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Against All Odds...

Hello and thanks for stopping by. I am a bit late this week. There were internet glitches on Sunday and this is the first opportunity I have had to drop in. I hope you find Raye's story inspiring. Yes,, she was one of the characters in "Hidden Figures." Hidden no longer.

Raye Jordan was born on January 21, 1935, in Little Rock Arkansas and her first memory of a submarine was when her grandfather took her to see a traveling exhibit that included a “midget” sub, possibly an HA.19, and was completely hooked. She remembers, “My grandfather took me downtown to see that submarine and I was able to go down a little ladder into that sub. It was like a tin can. That was my first introduction to ships. You just never know what inspires a person.”

Raye graduated in 1952 from Merrill High School and attended Arkansas Agricultural, Mechanical and Normal College (now the University of Arkansas at Pine Bluff). She graduated with a Bachelor of Science degree in business in 1956. At the time, the engineering program, which she really wanted, did not admit African-Americans. 

Raye joined the U.S. That same year, Raye joined the U.S. Navy, and they stationed her in Washington, D.C. at David Taylor Model Basin (now the Naval Surface Warfare Center), as a clerk typist. Her work station was next to a 1950s UNIVAC I computer and she found it fascinating, so she watched engineers operating it. Fortuitously, one day, all the engineers had called in sick and Rare jumped right in there to run the machine. She knew she needed more training, so she took night classes in computer programming as she continued her work as a clerk, but learning the job of running the computer, too.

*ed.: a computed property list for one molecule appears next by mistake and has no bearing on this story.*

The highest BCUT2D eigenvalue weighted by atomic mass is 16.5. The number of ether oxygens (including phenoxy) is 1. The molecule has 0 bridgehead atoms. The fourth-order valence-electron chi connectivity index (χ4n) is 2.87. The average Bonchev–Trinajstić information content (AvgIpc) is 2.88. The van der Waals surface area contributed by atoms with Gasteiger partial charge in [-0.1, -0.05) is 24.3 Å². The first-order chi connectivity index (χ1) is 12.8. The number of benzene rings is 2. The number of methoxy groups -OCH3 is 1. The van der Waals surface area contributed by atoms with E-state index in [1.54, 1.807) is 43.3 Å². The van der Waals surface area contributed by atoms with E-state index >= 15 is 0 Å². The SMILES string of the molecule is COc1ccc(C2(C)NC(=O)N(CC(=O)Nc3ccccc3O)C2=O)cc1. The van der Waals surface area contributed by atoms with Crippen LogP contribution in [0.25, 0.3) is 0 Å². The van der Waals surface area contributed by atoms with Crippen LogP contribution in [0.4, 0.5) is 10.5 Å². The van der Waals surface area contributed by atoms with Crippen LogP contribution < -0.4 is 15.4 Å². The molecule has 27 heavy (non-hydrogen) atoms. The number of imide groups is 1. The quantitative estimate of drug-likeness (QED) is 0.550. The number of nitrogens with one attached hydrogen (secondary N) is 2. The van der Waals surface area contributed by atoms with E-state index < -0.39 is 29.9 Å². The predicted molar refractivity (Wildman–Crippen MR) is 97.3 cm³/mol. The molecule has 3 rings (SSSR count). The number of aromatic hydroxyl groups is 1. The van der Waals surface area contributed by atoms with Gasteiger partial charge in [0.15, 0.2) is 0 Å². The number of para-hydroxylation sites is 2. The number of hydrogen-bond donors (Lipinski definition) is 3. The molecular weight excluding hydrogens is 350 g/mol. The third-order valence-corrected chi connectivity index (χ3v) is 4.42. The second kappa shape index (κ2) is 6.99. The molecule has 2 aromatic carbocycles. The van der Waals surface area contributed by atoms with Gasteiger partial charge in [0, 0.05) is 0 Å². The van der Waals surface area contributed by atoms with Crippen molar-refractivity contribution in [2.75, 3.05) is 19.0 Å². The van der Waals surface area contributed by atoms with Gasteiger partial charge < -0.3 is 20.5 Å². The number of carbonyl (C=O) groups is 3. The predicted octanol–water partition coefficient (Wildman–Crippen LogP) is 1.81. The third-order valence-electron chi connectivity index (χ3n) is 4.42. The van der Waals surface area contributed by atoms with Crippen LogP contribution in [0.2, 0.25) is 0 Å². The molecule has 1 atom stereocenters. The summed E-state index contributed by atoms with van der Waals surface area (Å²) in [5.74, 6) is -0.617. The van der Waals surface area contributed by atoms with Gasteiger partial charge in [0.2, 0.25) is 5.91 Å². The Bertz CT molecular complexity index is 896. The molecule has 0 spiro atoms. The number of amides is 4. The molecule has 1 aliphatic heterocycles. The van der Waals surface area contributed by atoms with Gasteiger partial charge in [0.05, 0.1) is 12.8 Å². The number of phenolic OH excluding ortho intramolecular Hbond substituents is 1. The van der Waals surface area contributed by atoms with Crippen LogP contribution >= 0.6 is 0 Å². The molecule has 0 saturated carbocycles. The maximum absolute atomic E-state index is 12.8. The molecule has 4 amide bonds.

Eventually, they appointed Raye as a computer systems analyst at the Naval Ship Engineering center, and later they appointed them as the program director for the Naval Sea Systems Center (NAVSEA) Integrated Design, Manufacturing and Maintenance Program and deputy program manager of the Navy’s Information Systems Improvement Program, with the rank of Captain. 

Raye’s department was called to service and allotted one month to create a computer generated ship design. She produced the initial draft for the Oliver Hazard Perry class frigate in about 19 hours by modifying existing automated systems. The made Raye Montague the first person to design a ship using a computer. Later in her illustrious career, she worked on ships such as the Seawolf class sub and Nimitz class aircraft carrier, the Dwight D. Eisenhower. 

Raye was inducted into the Arkansas Black Hall of Fame in 2013, and into the Arkansas Woman’s Hall of Fame in 2018. 

In 1972, Raye Montague was awarded the U.S. Navy’s Meritorious Civilian Service Award, the Navy’s third highest honorary award. 

Raye was the first female professional engineer to receive the Society of Manufacturing Engineers Achievement Award (1978) and the National Computer Graphics Association Award for the Advancement of Computer Graphics (1988). She also received a host of other honors from military branches, industry, and academia.


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